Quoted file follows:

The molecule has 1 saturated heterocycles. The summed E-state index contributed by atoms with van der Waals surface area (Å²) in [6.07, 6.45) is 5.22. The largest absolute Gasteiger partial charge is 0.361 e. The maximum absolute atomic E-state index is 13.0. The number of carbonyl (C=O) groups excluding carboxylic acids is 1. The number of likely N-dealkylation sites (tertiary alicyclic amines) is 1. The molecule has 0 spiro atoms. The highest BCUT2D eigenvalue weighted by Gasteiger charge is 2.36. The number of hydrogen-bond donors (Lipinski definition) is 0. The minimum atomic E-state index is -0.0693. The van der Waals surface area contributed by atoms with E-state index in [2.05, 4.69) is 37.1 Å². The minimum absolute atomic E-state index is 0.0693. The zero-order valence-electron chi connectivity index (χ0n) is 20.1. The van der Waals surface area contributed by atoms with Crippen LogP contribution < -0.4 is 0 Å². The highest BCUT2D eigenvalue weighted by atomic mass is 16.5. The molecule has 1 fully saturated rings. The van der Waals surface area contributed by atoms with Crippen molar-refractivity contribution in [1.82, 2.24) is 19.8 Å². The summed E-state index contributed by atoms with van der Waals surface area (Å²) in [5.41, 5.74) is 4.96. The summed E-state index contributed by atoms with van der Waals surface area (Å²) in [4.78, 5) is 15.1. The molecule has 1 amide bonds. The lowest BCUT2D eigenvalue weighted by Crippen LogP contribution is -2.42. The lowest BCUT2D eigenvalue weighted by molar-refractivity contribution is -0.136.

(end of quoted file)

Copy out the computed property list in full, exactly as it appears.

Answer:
The molecule has 1 saturated heterocycles. The summed E-state index contributed by atoms with van der Waals surface area (Å²) in [6.07, 6.45) is 5.22. The largest absolute Gasteiger partial charge is 0.361 e. The maximum absolute atomic E-state index is 13.0. The number of carbonyl (C=O) groups excluding carboxylic acids is 1. The number of likely N-dealkylation sites (tertiary alicyclic amines) is 1. The molecule has 0 spiro atoms. The highest BCUT2D eigenvalue weighted by Gasteiger charge is 2.36. The number of hydrogen-bond donors (Lipinski definition) is 0. The minimum atomic E-state index is -0.0693. The van der Waals surface area contributed by atoms with E-state index in [2.05, 4.69) is 37.1 Å². The minimum absolute atomic E-state index is 0.0693. The zero-order valence-electron chi connectivity index (χ0n) is 20.1. The van der Waals surface area contributed by atoms with Crippen LogP contribution < -0.4 is 0 Å². The highest BCUT2D eigenvalue weighted by atomic mass is 16.5. The molecule has 1 fully saturated rings. The van der Waals surface area contributed by atoms with Crippen molar-refractivity contribution in [1.82, 2.24) is 19.8 Å². The summed E-state index contributed by atoms with van der Waals surface area (Å²) in [5.41, 5.74) is 4.96. The summed E-state index contributed by atoms with van der Waals surface area (Å²) in [4.78, 5) is 15.1. The molecule has 1 amide bonds. The lowest BCUT2D eigenvalue weighted by Crippen LogP contribution is -2.42. The lowest BCUT2D eigenvalue weighted by molar-refractivity contribution is -0.136.